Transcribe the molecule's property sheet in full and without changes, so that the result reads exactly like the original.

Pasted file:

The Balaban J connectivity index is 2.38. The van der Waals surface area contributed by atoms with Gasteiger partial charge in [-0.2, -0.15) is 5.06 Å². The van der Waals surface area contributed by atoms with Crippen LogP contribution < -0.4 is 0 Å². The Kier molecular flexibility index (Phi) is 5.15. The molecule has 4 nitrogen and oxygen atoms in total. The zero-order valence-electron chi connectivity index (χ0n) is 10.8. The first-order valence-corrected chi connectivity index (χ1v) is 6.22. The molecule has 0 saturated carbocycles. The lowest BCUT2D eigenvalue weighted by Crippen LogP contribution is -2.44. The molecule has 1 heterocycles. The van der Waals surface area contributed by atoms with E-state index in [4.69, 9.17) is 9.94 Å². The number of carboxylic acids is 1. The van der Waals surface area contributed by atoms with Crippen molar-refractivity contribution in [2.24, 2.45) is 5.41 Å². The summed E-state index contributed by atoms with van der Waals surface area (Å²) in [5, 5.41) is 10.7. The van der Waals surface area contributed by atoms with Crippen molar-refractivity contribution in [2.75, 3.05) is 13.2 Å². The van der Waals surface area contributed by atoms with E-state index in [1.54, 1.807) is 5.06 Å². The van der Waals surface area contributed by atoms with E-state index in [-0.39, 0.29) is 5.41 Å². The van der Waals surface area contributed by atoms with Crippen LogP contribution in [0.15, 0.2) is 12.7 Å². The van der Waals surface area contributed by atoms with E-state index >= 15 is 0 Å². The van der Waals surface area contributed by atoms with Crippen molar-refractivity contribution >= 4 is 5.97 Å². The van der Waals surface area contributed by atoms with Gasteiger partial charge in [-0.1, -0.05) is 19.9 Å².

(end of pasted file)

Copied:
The Balaban J connectivity index is 2.38. The van der Waals surface area contributed by atoms with Gasteiger partial charge in [-0.2, -0.15) is 5.06 Å². The van der Waals surface area contributed by atoms with Crippen LogP contribution < -0.4 is 0 Å². The Kier molecular flexibility index (Phi) is 5.15. The molecule has 4 nitrogen and oxygen atoms in total. The zero-order valence-electron chi connectivity index (χ0n) is 10.8. The first-order valence-corrected chi connectivity index (χ1v) is 6.22. The molecule has 0 saturated carbocycles. The lowest BCUT2D eigenvalue weighted by Crippen LogP contribution is -2.44. The molecule has 1 heterocycles. The van der Waals surface area contributed by atoms with E-state index in [4.69, 9.17) is 9.94 Å². The number of carboxylic acids is 1. The van der Waals surface area contributed by atoms with Crippen molar-refractivity contribution in [2.24, 2.45) is 5.41 Å². The summed E-state index contributed by atoms with van der Waals surface area (Å²) in [5, 5.41) is 10.7. The van der Waals surface area contributed by atoms with Crippen molar-refractivity contribution in [2.75, 3.05) is 13.2 Å². The van der Waals surface area contributed by atoms with E-state index in [1.54, 1.807) is 5.06 Å². The van der Waals surface area contributed by atoms with E-state index in [-0.39, 0.29) is 5.41 Å². The van der Waals surface area contributed by atoms with Crippen LogP contribution in [0.15, 0.2) is 12.7 Å². The van der Waals surface area contributed by atoms with E-state index >= 15 is 0 Å². The van der Waals surface area contributed by atoms with Crippen molar-refractivity contribution >= 4 is 5.97 Å². The van der Waals surface area contributed by atoms with Gasteiger partial charge in [-0.1, -0.05) is 19.9 Å².